# Simple Multiplayer CCG System

I am working on a cross plattform Multiplayer CCG (web, android, ios).

Here are my goals in design:

• I want to game to be easly accessible and understandable for non CCG players within the first minute of play.

• a single game should be played by 2 - 4 players a once, without problems if one players drops out during play.

• players should make their next turn simultaneous (without waiting for other to make their turns)

My current approach:

• each Card has a point value for four Elements. In each Turn an Element is (randomly) selected and every Player chooses 1 card out of 3. The Player choosen the card with the highest value for that element wins the Round. After 10 Rounds the players a ranked by how many rounds they won.

Why does this approach seems not optimal?

• It seems really to easy to determin the next best turn. Your own turn is to little affected by the play style of the others. I would love the have a system where some cards are better against other cards. A bit of rock paper scissors where you have to think about what next turn the other players will make or so. But really think freely.

I would love to hear ideas may it be additions or new systems to make a CCG with roughly the stated design goals.

Thanks

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You aer asking way too much for a single question. Focus your question on actual, objectively answerable problems. What you are asking is a complete design document, or at least for substantial parts of one. – Hackworth Nov 14 '12 at 13:15
Thanks for your comment, but i can not really break the question down. I dont need a design document or anything. I described my current system within 3 sentences. As simplicity is a key element, the core concept should be explained in 3-8 sentences. – TobiHeidi Nov 14 '12 at 13:24

You could try adding a defense element to each card. So instead of having just a card with a fire attack of 4, you now have 4 cards with a fire attack of 4 (one with fire defense, water, etc.). A defense point will negate 1 point of attack from that given element. Then you can also assign different values to the defenses. So now you have N*(M+1) cards with a fire attack of 4. (N being number of elements, M being max value of a defense, and +1 if the value can be 0).

To expand on your want of a rock-paper-scissor style, certain elements can have an advantage over others. For example, water could either do 2x damage to fire, or simply have a fire attack card never have a water defense more than half its attack value. The winner of each round could be determined by taking the least amount of damage, dealing the most overall, or highest damage dealt to damage taken ratio.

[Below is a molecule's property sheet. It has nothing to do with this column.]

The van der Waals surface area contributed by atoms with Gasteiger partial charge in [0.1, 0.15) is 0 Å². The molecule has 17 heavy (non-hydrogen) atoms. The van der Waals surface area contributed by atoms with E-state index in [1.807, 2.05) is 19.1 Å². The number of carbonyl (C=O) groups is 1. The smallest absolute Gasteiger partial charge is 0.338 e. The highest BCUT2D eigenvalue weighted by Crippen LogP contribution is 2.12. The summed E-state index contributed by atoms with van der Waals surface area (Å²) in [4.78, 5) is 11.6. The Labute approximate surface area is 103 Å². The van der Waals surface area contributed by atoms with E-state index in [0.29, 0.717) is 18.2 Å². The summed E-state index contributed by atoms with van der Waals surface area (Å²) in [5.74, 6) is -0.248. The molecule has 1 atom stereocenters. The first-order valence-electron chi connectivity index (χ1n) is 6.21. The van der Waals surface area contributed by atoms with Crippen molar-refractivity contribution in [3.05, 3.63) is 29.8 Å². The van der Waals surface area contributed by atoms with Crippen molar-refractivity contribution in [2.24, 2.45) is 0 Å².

This gives the touch of random luck that people get from opening packs where some cards are obviously better than others, while instilling a bit of strategy. High attack and high defense cards will be harder to get, and those with both high attack and defense will be even harder. Sure people will meta-game it and find the "best" overall deck setup, this happens in every game. But some people may focus on defending against a specific element, or attacking with a specific element. You could also force users to have all the elements, or just limit the number per element so maybe a 2 element deck is possible but a 1 element isn't. This way you can display the percent of each element remaining in an opponent's deck so you can play defensively based on how probable they are to play a certain element.

The overall gameplay is still very simple, and leaves room for many other forms of changes in the future.

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This just complicates the mental calculation, the cards still have a set max/min value and only increase your odds of winning randomly. – DampeS8N Nov 14 '12 at 15:17
@DampeS8N if I have a 50% chance to throw a fire card vs 25% to throw water or earth, would it not be a strategic advantage for you to play a card with fire defense? – Orin MacGregor Nov 14 '12 at 15:29
Correct, You must play the odds, and because the odds are trivial to calculate there is no strategy in deck building. See my three points in my answer. They still apply. Build the strongest deck, play the best odds, randomly win/lose, reinvest. It still lacks depth, it just gains complication. – DampeS8N Nov 14 '12 at 15:32
I like the idea of having an attack and defense value based on an Element. You can see your opponents cards and thus make a guess which card would defend / attack the best. Even if your opponent has a high value card, if your defend / attack it with the right element you might still win. Biggest Problem still seems this works well for 2 players but needs something to work for 3 or 4 players. Thanks i might continue on this. – TobiHeidi Nov 14 '12 at 15:40